“Effects from elevated levels of turbidity and suspended sediment normally associated with suction dredging as regulated in the past in California appear to be less than significant with regard to impacts to fish and other river resources because of the level of turbidity created and the short distance downstream of a suction dredge where turbidity levels return to normal” (CDFG, 1997).

As far as I know, the most comprehensive study to date concerning how water quality is affected by suction dredging was contracted by the EPA to analyze of the effects on mining in the Fortymile River in Alaska. The report stated:

“This report describes the results of our research during 1997 and 1998 into the effects of commercial suction dredging on the water quality, habitat, and biota of the Fortymile River. The focus of our work on the Fortymile in 1997 was on an 8-inch suction dredge (Site 1), located on the mainstem At Site 1, dredge operation had no discernable effect on alkalinity, hardness, or specific conductance of water in the Fortymile. Of the factors we measured, the primary effects of suction dredging on water chemistry of the Fortymile River were increased turbidity, total filterable solids, and copper and zinc concentrations downstream of the dredge. These variables returned to upstream levels within 80-160 m downstream of the dredge. The results from this sampling revealed a relatively intense, but localized, decline in water clarity during the time the dredge was operating” (Prussian, A.M., T.V. Royer and G.W. Minshall, 1999).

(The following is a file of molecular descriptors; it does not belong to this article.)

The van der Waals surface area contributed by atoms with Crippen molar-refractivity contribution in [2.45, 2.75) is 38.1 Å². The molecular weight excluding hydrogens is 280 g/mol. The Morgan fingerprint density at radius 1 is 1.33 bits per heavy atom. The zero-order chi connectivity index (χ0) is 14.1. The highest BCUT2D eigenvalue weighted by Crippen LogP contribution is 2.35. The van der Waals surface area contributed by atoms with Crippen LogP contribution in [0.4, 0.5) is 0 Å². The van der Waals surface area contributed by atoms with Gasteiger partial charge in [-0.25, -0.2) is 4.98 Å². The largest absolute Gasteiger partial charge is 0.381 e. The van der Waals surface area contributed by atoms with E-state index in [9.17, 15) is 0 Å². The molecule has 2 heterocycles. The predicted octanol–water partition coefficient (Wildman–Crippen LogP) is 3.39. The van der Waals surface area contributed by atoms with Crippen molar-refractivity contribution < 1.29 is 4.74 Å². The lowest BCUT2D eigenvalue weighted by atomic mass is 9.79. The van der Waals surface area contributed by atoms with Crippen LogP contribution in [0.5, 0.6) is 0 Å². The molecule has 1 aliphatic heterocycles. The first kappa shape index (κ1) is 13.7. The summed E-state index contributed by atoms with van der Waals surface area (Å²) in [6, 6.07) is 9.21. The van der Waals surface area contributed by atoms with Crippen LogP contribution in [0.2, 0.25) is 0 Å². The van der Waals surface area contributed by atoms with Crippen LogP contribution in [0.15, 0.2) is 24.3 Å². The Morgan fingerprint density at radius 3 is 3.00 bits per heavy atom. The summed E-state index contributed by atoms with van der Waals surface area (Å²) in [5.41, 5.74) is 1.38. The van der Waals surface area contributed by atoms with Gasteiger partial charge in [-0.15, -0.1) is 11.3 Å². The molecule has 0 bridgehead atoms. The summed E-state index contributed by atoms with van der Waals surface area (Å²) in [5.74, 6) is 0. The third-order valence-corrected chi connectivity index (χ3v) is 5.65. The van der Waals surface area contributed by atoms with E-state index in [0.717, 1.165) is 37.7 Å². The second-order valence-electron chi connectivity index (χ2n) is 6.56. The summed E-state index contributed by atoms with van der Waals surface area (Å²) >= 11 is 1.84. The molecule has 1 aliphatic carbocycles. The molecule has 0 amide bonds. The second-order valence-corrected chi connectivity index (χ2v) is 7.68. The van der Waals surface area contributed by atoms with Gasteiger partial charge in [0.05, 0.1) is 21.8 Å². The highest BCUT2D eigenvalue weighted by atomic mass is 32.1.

“The data collected for this study help establish regional background geochemical values for the waters in the Fortymile River system. As seen in the chemical and turbidity data any variations in water quality due to the suction dredging activity fall within the natural variations in water quality” (Prussian, A.M., T.V. Royer and G.W. Minshall, 1999).